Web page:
Over the course of time, mobile devices accumulate quite a few batteries, which then find their way in the collection boxes of supermarkets, etc. However, even apparently empty batteries can still contain amounts of residual energy! This is especially true for the much-used types like AA and AAA. Whether a battery is empty or not depends on how high the currents drawn are. At low loads with currents in the single-digit millamp range, batteries are pretty much sucked dry when the device operated with them fails to operate due to lack of energy. The residual voltage is then often less than 0.9 V in no-load operation — the criterion for whether a battery has really given up its last bit of energy.

In the case of heavier loads, such as in flashlights or motors in toys, the voltage of the battery breaks down due to its increasing power consumption. Voltage of the battery collapses earlier during operation due to its internal resistance, which increases with use. A battery change becomes due, although the battery voltage without load often reaches 1.3 V and more. Too bad, if these batteries were to be disposed of at this stage, wouldn’t it?

Energy Extractor

The above considerations led the author to build a circuit which extracts the residual energy of “old” batteries as much as possible. The principle is actually not very complicated. Take an efficient step-up converter of low power, which can also handle very low input voltages. In concrete terms, it uses its circuit to operate a normal small radio and a clock radio.

The circuit of Figure 1 shows the E3 (energy extractor electronics) in all its glory. There are eight batteries, which are connected by small Schottky diodes. The following MCP1640 step-up switching regulator turns the low input voltage into reliable 3.3 V — at least until the last battery has sent the last electron on its way via its electrodes.

Figure 1: The circuit of the energy extractor electronics.

The fact that eight batteries are quasi-parallel connected via diodes makes sense. The internal resistance of a single battery would quickly be too high, if it were loaded significantly. In parallel connection, however, the load on the individual battery is reduced, so that all of them can supply energy for longer. The voltage loss due to the diodes connected in series must be accepted, which is why for D1 … D8 Schottky diodes with the lowest possible forward voltage should be used.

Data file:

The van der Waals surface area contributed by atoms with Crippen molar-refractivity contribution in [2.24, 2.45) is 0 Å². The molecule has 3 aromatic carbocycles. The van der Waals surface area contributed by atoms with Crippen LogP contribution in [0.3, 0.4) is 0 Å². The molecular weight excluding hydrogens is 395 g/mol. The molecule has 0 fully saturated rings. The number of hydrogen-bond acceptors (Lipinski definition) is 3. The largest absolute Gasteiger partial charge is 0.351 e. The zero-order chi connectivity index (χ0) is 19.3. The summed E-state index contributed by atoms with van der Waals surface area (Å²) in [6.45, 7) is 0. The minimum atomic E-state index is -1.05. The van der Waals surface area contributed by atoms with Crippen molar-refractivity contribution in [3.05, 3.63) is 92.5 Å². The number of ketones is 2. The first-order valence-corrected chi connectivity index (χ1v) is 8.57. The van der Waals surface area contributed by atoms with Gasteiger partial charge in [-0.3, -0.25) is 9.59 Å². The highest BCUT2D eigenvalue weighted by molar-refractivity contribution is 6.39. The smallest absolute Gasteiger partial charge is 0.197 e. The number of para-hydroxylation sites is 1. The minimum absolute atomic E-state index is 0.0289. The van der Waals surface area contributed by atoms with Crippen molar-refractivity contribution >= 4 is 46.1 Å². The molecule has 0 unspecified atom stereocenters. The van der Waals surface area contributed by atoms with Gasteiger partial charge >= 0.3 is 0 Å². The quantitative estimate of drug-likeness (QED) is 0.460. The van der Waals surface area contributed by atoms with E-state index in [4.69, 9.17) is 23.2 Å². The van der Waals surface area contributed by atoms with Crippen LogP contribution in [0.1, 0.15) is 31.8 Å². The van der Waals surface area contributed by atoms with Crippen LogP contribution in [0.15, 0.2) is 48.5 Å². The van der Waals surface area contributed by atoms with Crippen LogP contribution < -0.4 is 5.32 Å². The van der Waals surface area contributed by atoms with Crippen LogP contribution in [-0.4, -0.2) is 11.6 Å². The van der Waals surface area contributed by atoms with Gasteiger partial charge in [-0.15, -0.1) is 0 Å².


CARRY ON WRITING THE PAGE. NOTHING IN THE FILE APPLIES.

The IC MCP1640 from Microchip is an inexpensive, small switching regulator for currents up to 350 mA, which can handle low input voltages to output voltages adjustable from 2 V to 5.5 V. Thanks to its low idle current of 19 µA, it is quite efficient even at low load currents. It still achieves efficiencies around 80% with input voltages below 0.9 V and a load of few 10 mA. Of course, the overall efficiency of the circuit also includes the loss via the diodes and with more than 60% over all should not be expected. But 60% of something that would otherwise have been wasted is much more than nothing.

Residual Battery Operation

Thanks to the diodes, of course the strongest battery is loaded the most at the beginning, and then the battery voltages gradually equalize. The diagram of Figure 2 shows a series of measurements to demonstrate that a small radio could be operated for a good eight weeks with one set of old batteries. During this time, the radio was in operation for an average of 105 minutes/day and required an average current of 35 mA. The fact that it is time to change the batteries can also be seen from the fact that the sound of the radio deteriorates as its power supply drops.

Figure 2: Discharge curves of used batteries when powering a radio.

The radio would otherwise have been operated with a plug-in power supply, which consumes a power of 1.1 W. In operation, it even swallowed 3.5 W. In eight weeks, around 1.6 kWh would have been consumed. At about ¢50, the savings are economically limited, but still ecologically sensible.

Figure 3 shows the clock radio powered by used batteries thanks to E3. Interesting is the housing on the right: the electronics of a battery charger have simply been replaced by the E3. The spring contacts can hold eight AA or AAA cells — a very elegant solution. The more batteries are sucked out at the same time, the more residual energy they can supply.

Figure 3: The prototype powering a small clock radio.


About the Author

Lothar Göde completed an apprenticeship as a classical electrician, and in his free time, he dealt with electronics self-construction projects, which sometimes did not work. In order to better understand the circuits, he studied electronics. For several years, he has been working as a developer in the field of embedded software.

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